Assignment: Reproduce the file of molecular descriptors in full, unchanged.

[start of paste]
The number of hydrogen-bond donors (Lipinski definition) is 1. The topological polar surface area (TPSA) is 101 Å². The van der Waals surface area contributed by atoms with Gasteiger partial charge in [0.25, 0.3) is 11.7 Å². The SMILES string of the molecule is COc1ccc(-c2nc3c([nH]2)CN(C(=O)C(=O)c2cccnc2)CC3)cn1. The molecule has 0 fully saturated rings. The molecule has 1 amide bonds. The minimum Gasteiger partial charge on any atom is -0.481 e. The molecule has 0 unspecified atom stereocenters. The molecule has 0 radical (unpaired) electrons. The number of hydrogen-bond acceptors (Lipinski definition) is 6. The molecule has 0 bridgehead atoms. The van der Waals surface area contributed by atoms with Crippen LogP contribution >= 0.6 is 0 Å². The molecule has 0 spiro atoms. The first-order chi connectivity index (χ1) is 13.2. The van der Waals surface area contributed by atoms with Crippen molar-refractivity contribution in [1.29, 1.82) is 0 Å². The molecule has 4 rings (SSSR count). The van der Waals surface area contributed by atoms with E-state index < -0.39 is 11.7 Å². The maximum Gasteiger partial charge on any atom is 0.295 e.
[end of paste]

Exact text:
The number of hydrogen-bond donors (Lipinski definition) is 1. The topological polar surface area (TPSA) is 101 Å². The van der Waals surface area contributed by atoms with Gasteiger partial charge in [0.25, 0.3) is 11.7 Å². The SMILES string of the molecule is COc1ccc(-c2nc3c([nH]2)CN(C(=O)C(=O)c2cccnc2)CC3)cn1. The molecule has 0 fully saturated rings. The molecule has 1 amide bonds. The minimum Gasteiger partial charge on any atom is -0.481 e. The molecule has 0 unspecified atom stereocenters. The molecule has 0 radical (unpaired) electrons. The number of hydrogen-bond acceptors (Lipinski definition) is 6. The molecule has 0 bridgehead atoms. The van der Waals surface area contributed by atoms with Crippen LogP contribution >= 0.6 is 0 Å². The molecule has 0 spiro atoms. The first-order chi connectivity index (χ1) is 13.2. The van der Waals surface area contributed by atoms with Crippen molar-refractivity contribution in [1.29, 1.82) is 0 Å². The molecule has 4 rings (SSSR count). The van der Waals surface area contributed by atoms with E-state index < -0.39 is 11.7 Å². The maximum Gasteiger partial charge on any atom is 0.295 e.